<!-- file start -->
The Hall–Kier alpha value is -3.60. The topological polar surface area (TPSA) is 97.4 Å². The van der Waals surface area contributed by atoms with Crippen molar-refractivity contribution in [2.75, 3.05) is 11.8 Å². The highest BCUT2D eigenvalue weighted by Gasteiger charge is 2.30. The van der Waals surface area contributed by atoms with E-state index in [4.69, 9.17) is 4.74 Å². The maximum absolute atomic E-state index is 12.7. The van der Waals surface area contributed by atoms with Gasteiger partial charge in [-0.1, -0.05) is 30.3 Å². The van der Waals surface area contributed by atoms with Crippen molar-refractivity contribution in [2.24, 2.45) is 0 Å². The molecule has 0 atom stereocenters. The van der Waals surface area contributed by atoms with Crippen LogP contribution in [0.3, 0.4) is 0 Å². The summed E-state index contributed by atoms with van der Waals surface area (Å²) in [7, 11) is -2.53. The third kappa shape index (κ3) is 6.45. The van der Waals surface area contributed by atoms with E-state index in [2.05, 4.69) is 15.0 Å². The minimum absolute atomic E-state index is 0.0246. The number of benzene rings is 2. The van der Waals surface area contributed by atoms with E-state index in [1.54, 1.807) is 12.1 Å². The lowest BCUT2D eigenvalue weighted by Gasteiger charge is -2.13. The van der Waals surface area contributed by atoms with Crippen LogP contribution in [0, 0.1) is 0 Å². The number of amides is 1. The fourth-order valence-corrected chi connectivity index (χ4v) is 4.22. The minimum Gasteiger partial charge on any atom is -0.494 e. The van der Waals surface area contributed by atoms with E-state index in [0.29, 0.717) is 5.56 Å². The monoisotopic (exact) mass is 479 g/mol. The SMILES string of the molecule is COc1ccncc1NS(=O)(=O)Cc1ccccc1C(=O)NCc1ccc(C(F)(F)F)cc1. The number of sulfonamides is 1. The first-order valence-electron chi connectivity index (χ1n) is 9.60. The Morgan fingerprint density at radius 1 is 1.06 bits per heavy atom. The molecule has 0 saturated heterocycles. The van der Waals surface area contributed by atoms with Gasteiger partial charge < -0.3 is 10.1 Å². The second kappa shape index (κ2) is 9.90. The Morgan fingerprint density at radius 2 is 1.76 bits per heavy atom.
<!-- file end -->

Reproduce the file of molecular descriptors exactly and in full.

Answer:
The Hall–Kier alpha value is -3.60. The topological polar surface area (TPSA) is 97.4 Å². The van der Waals surface area contributed by atoms with Crippen molar-refractivity contribution in [2.75, 3.05) is 11.8 Å². The highest BCUT2D eigenvalue weighted by Gasteiger charge is 2.30. The van der Waals surface area contributed by atoms with E-state index in [4.69, 9.17) is 4.74 Å². The maximum absolute atomic E-state index is 12.7. The van der Waals surface area contributed by atoms with Gasteiger partial charge in [-0.1, -0.05) is 30.3 Å². The van der Waals surface area contributed by atoms with Crippen molar-refractivity contribution in [2.24, 2.45) is 0 Å². The molecule has 0 atom stereocenters. The van der Waals surface area contributed by atoms with Crippen LogP contribution in [0.3, 0.4) is 0 Å². The summed E-state index contributed by atoms with van der Waals surface area (Å²) in [7, 11) is -2.53. The third kappa shape index (κ3) is 6.45. The van der Waals surface area contributed by atoms with E-state index in [2.05, 4.69) is 15.0 Å². The minimum absolute atomic E-state index is 0.0246. The number of benzene rings is 2. The van der Waals surface area contributed by atoms with E-state index in [1.54, 1.807) is 12.1 Å². The lowest BCUT2D eigenvalue weighted by Gasteiger charge is -2.13. The van der Waals surface area contributed by atoms with Crippen LogP contribution in [0, 0.1) is 0 Å². The number of amides is 1. The fourth-order valence-corrected chi connectivity index (χ4v) is 4.22. The minimum Gasteiger partial charge on any atom is -0.494 e. The van der Waals surface area contributed by atoms with E-state index in [0.29, 0.717) is 5.56 Å². The monoisotopic (exact) mass is 479 g/mol. The SMILES string of the molecule is COc1ccncc1NS(=O)(=O)Cc1ccccc1C(=O)NCc1ccc(C(F)(F)F)cc1. The number of sulfonamides is 1. The first-order valence-electron chi connectivity index (χ1n) is 9.60. The Morgan fingerprint density at radius 1 is 1.06 bits per heavy atom. The molecule has 0 saturated heterocycles. The van der Waals surface area contributed by atoms with Gasteiger partial charge < -0.3 is 10.1 Å². The second kappa shape index (κ2) is 9.90. The Morgan fingerprint density at radius 2 is 1.76 bits per heavy atom.